[This is a weekly series that brings you raw, first-hand experiences from founders and investors in the trenches. Their story submissions are anonymous, allowing them to share openly without fear of retribution. Every Wednesday, we'll run one new story chosen by Dana Severson, who operates StartupsAnonymous, a place for startups to share, ask questions, and answer them in story-length posts, all anonymously. You can share your own story here.]
“I am the greatest!”
Muhammad Ali called himself the greatest. In all of boxing and all the history of boxing, among all the famous older, stronger, better boxers of his time, Ali had the audacity to stand on a podium and call himself the greatest.
Alright, so he’s not exactly an entrepreneur. He did sell something though. He sold us the belief that he could beat Sonny Liston in the 1964 Heavyweight Boxing World Championships. He actually wasn’t even a great salesman, as he was the underdog and most people placed bets against him.
The difference between Ali and Liston was that Ali convinced himself he was the best, and Liston’s fans convinced him he was the best. In the end, someone who truly believed he was the greatest heavyweight boxer of all time fullfilled his own destiny and became the 1964 World Champion.
On the startup spectrum, I’m not on the cocky side, and honestly, I still think that’s a wonderful personality trait to have, but there’s another extreme. Being humble to a fault can also kill your confidence, not to mention your startup. Whenever I feel like I’m thinking too small, like I’ll be eaten alive, or that what I’m doing isn’t disruptive at all, I think about Ali, and his famous quote before his defining fight, the “big break” that launched his career and distrupted the whole world.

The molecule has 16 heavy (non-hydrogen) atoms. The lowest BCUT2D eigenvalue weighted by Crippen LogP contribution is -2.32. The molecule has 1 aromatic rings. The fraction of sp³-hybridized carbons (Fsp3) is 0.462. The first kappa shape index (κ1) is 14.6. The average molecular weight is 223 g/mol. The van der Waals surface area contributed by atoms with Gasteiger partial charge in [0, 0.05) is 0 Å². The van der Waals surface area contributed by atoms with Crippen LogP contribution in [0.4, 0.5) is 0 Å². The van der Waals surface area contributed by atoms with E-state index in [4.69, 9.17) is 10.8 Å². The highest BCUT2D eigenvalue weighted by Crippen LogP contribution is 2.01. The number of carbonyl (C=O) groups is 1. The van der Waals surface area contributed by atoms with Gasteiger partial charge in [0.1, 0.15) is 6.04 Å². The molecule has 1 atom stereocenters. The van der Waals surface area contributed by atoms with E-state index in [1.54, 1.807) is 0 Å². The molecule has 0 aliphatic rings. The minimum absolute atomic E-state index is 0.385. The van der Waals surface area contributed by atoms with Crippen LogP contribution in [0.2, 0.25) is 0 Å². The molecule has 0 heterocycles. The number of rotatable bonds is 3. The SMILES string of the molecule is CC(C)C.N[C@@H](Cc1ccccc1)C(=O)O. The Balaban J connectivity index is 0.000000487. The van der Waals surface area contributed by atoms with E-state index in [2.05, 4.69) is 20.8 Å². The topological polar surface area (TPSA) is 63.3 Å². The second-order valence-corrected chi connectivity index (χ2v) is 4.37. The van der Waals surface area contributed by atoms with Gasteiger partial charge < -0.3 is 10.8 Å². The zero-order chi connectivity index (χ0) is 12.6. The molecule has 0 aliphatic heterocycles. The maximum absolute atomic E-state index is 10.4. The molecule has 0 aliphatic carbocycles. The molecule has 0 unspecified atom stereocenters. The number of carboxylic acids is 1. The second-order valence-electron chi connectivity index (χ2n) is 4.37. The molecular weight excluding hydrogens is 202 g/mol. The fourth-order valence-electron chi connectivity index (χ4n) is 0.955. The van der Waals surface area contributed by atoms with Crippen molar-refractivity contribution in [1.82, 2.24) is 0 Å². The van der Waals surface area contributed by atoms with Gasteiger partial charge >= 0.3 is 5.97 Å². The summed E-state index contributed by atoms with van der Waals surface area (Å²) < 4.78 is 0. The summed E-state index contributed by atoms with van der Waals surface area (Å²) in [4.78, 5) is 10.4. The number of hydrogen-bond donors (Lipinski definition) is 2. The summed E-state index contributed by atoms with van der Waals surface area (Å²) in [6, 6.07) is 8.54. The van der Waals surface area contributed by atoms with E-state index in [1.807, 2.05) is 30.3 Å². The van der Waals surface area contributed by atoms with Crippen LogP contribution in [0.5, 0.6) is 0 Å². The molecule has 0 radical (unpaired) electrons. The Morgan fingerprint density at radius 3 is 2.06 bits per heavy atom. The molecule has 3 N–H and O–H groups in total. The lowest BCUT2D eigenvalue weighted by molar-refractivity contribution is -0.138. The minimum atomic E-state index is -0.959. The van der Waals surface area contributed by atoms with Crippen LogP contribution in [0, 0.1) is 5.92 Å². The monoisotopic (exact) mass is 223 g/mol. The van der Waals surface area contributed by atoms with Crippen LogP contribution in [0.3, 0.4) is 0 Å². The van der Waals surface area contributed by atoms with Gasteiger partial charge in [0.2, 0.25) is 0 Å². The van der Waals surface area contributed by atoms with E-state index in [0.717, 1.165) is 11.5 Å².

“I have wrestled with an alligator. I done tussled with a whale. I done handcuffed lightning, thrown thunder in jail! That’s bad! Only last week I murdered a rock, injured a stone, hospitalized a brick! I’m so mean I make medicine sick! Bad, bad, fast. Last night I cut the lights out in my bedroom, hit the switch, was in the bed before the room was dark, fast. And you George Foreman, all you chumps are gonna bow when I whup him, all of ya! I know you got ‘em, I know you got ‘em picked, but the man is in trouble. I’m gonna show you how great I am!”
I wrote his quote from memory and I say it to myself (with conviction) in the mirror almost every day (full disclosure, I’m a 5’2 24 year old woman). I’m sure everyone has their own way of getting pumped up, but if you don’t, I’d recommend studying the words, the stature, the movements of the man who “floats like a butterfly and stings like a bee.”
And if you don’t come from Harvard or Stanford, this post is really for you. The other great thing about Ali was that he was from Kentucky of all places, and he wasn’t the smartest, or most experienced, or even the best.
But he will be known forever in history as the greatest. I don’t care if you are too jaded to believe this, but I’m still naive and perhaps optimistic enough to know in my heart that every single startup, entrepreneur, and individual has at least an inkling of the same destiny of Ali. I will not give up, even if my startup fails. I will not give up until I’m the greatest.